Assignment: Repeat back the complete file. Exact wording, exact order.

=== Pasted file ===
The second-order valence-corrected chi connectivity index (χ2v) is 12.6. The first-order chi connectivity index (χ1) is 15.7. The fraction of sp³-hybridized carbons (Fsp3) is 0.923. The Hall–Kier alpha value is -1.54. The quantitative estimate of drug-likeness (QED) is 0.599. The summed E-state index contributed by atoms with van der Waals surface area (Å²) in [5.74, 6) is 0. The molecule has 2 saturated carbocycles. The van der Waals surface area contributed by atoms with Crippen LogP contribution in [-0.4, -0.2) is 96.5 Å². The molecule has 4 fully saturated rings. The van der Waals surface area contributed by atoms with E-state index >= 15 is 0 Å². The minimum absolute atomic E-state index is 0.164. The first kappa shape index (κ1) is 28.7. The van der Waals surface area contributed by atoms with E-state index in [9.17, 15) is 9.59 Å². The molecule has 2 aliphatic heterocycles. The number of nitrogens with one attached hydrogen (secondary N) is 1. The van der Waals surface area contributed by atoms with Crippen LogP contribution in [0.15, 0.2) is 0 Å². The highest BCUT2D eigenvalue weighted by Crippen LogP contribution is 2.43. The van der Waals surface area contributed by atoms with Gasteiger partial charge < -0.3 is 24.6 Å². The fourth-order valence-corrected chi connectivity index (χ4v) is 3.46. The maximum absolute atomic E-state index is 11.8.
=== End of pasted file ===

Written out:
The second-order valence-corrected chi connectivity index (χ2v) is 12.6. The first-order chi connectivity index (χ1) is 15.7. The fraction of sp³-hybridized carbons (Fsp3) is 0.923. The Hall–Kier alpha value is -1.54. The quantitative estimate of drug-likeness (QED) is 0.599. The summed E-state index contributed by atoms with van der Waals surface area (Å²) in [5.74, 6) is 0. The molecule has 2 saturated carbocycles. The van der Waals surface area contributed by atoms with Crippen LogP contribution in [-0.4, -0.2) is 96.5 Å². The molecule has 4 fully saturated rings. The van der Waals surface area contributed by atoms with E-state index >= 15 is 0 Å². The minimum absolute atomic E-state index is 0.164. The first kappa shape index (κ1) is 28.7. The van der Waals surface area contributed by atoms with E-state index in [9.17, 15) is 9.59 Å². The molecule has 2 aliphatic heterocycles. The number of nitrogens with one attached hydrogen (secondary N) is 1. The van der Waals surface area contributed by atoms with Crippen LogP contribution in [0.15, 0.2) is 0 Å². The highest BCUT2D eigenvalue weighted by Crippen LogP contribution is 2.43. The van der Waals surface area contributed by atoms with Gasteiger partial charge < -0.3 is 24.6 Å². The fourth-order valence-corrected chi connectivity index (χ4v) is 3.46. The maximum absolute atomic E-state index is 11.8.